The Garden Landscape Guide

Wakehurst Place Garden

An adapted sixteenth century house with a mainly twentieth century garden. Advertised as 'Kew in the country' Wakehurst Place Garden belongs to the National Trust and is managed by the Royal Botanic Gardens. Aesthetically, it is more pleasing than Kew. As at Bodnant, the ornamental area near the house is in the Arts and Crafts style and the woodland garden is in the picturesque/gardenesque style. It was made by Gerald Loder, a President of the Royal Horticultural Society, after 1903. Like his father and uncle, who lived at Leonardslee, Loder was a rhododendron man. Wakehurst Place Garden was managed by the Price family after 1936 and by the Royal Botanic Gardens after 1965. The woodlands contain both native and exotic temperate trees and shrubs.

Ardingly, Haywards Heath, West Sussex, England, RH17 6TN

All year. Daily (except 24th and 25th December). Open 10am to 6pm (or 4.30pm in winter).

Visit the Wakehurst Place Garden website

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Reviews

  • 7 months by Anonymous 3 / 5

    This really has been a lovely place for my wife and I to visit on a number of occasions to date. The grounds are indeed lovely.Having said that the hot food meals are very over-priced in my opinion. Also, when they introduce the outrageous £10 car parking charge (even for National Trust Members) as they are planning to this this April (2014),

    see .... http://www.kew.org/news/wakehurst-parking-charges.htm

    then we will stop going, as will a huge number of others who have visited time and time again and spent money in the restaurant and shop.
  • almost 3 years by AM 5 / 5

    Can't believe some of the other comments about not feeling in a proper garden - more a museum for plants. Don't know what bit you visited but you could not be more wrong!
  • about 3 years by Bob 5 / 5

    The Price walled garden was magnificent (and relaxing), not to mention the array of Rhododendrons throughout the garden and park. A magnificent location to spend a few hours strolling through gardens and woodlands. Just remember that your lovely walk downhill must be reversed. At the top of the hill there is a sign indicating "no wheel-chairs." Just imagine it, when you are looking down the hill???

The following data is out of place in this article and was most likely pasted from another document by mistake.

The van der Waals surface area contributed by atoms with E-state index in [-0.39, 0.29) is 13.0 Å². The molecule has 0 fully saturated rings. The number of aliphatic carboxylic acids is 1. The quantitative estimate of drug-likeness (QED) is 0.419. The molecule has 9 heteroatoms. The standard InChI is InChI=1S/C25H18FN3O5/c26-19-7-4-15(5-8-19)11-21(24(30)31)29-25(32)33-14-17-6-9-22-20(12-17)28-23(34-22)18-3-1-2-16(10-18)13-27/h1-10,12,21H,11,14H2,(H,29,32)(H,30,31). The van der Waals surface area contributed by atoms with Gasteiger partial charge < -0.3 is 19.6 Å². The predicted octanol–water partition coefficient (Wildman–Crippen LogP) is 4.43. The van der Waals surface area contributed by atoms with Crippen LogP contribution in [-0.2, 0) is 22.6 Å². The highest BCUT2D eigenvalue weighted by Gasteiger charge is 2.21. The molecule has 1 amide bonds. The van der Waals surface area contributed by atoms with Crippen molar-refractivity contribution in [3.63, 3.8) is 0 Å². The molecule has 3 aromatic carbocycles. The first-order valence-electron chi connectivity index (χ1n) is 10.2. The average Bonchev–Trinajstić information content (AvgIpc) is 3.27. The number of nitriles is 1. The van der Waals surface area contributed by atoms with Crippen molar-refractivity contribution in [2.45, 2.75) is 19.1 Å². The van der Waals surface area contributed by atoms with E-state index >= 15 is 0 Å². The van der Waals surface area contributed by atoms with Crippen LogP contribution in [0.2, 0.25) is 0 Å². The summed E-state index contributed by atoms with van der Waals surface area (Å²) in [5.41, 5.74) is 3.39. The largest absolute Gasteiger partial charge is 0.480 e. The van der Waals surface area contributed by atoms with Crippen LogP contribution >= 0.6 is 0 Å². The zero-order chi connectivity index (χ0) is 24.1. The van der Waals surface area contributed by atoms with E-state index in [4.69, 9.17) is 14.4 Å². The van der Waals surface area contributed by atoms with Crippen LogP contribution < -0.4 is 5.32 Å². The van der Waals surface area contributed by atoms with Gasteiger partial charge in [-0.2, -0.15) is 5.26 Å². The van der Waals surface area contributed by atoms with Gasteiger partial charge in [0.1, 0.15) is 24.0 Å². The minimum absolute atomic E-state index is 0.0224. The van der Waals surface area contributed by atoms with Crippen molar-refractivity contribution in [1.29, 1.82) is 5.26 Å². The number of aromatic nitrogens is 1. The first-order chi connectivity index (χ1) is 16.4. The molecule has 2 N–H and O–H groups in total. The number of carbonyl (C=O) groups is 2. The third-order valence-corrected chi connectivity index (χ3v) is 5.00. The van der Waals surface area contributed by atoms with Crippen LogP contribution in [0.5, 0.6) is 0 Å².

• about 3 years by Bilbo Boob 1 / 5

    Where were the rides, the fairground, the shopping mall?
  • almost 4 years by Charlotte 5 / 5

    I'm sorry to say I disagree with Pete! Wakehurst is magnificent - it has so much on offer! Hundreds of acres of trees, plants and of course, the Millenium Seed Bank, which has to be applauded if we are going to preserve the plants we have in the future.
    Another major plus for Wakehurst is that you can visit at any time of year and find something of interest here.
  • about 5 years by Pete 2 / 5

    To me a good garden is one that inspires relaxation, a desire to sit with a good book, to admire beautiful things.

    Wakehurst somehows fails to do that. For some reason I feel like I'm in a museum to plants,I may be in looking at some beautiful plants but at no point do I feel like I'm in a garden.

The reviews and ratings originate in all cases from third parties. Gardenvisit is in no case responsible for the correctness or accuracy of the reviews. Reviews and similar information are not an expression of Gardenvisit's opinions.

Mansion, Wakehurst Place Photograph © Charlotte Weychan
Rhododendron, Wakehurst Place Garden Photograph © Gardenvisit.com
Wakehurst Place Photograph © Gardenvisit.com
Bridge, Wakehurst Place Garden Photograph © Gardenvisit.com
Wakehurst Place Garden, West Sussex Photograph © Gardenvisit.com
Rose, Wakehurst Place Garden Photograph © Gardenvisit.com
Wakex Photograph © Gardenvisit.com
Hydrangeas, Wakehurst Place Photograph © Charlotte Weychan
Wakehurst Place, Autumn Photograph © Charlotte Weychan